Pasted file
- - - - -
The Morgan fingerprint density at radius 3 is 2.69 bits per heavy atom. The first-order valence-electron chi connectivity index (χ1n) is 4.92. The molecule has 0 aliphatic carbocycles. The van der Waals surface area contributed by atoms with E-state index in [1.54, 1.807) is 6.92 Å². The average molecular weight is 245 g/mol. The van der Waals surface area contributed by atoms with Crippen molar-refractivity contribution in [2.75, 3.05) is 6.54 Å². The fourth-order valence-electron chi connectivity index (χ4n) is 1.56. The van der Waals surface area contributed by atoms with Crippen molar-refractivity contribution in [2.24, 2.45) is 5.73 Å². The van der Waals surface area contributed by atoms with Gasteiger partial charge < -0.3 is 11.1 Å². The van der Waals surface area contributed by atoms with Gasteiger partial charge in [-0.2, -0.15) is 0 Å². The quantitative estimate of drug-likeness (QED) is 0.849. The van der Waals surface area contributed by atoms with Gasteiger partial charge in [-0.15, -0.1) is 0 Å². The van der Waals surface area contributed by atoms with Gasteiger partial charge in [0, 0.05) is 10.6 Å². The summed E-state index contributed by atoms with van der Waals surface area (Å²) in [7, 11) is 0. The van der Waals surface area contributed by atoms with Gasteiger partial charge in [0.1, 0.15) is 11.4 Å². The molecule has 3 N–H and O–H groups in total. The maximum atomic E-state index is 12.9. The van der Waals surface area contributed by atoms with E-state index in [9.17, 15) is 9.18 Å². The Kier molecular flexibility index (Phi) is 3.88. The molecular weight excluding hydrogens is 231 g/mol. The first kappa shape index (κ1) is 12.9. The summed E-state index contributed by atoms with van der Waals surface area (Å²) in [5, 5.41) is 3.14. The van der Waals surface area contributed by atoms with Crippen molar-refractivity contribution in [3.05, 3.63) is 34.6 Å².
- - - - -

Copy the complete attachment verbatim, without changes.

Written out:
The Morgan fingerprint density at radius 3 is 2.69 bits per heavy atom. The first-order valence-electron chi connectivity index (χ1n) is 4.92. The molecule has 0 aliphatic carbocycles. The van der Waals surface area contributed by atoms with E-state index in [1.54, 1.807) is 6.92 Å². The average molecular weight is 245 g/mol. The van der Waals surface area contributed by atoms with Crippen molar-refractivity contribution in [2.75, 3.05) is 6.54 Å². The fourth-order valence-electron chi connectivity index (χ4n) is 1.56. The van der Waals surface area contributed by atoms with Crippen molar-refractivity contribution in [2.24, 2.45) is 5.73 Å². The van der Waals surface area contributed by atoms with Gasteiger partial charge < -0.3 is 11.1 Å². The van der Waals surface area contributed by atoms with Gasteiger partial charge in [-0.2, -0.15) is 0 Å². The quantitative estimate of drug-likeness (QED) is 0.849. The van der Waals surface area contributed by atoms with Gasteiger partial charge in [-0.15, -0.1) is 0 Å². The van der Waals surface area contributed by atoms with Gasteiger partial charge in [0, 0.05) is 10.6 Å². The summed E-state index contributed by atoms with van der Waals surface area (Å²) in [7, 11) is 0. The van der Waals surface area contributed by atoms with Gasteiger partial charge in [0.1, 0.15) is 11.4 Å². The molecule has 3 N–H and O–H groups in total. The maximum atomic E-state index is 12.9. The van der Waals surface area contributed by atoms with E-state index in [9.17, 15) is 9.18 Å². The Kier molecular flexibility index (Phi) is 3.88. The molecular weight excluding hydrogens is 231 g/mol. The first kappa shape index (κ1) is 12.9. The summed E-state index contributed by atoms with van der Waals surface area (Å²) in [5, 5.41) is 3.14. The van der Waals surface area contributed by atoms with Crippen molar-refractivity contribution in [3.05, 3.63) is 34.6 Å².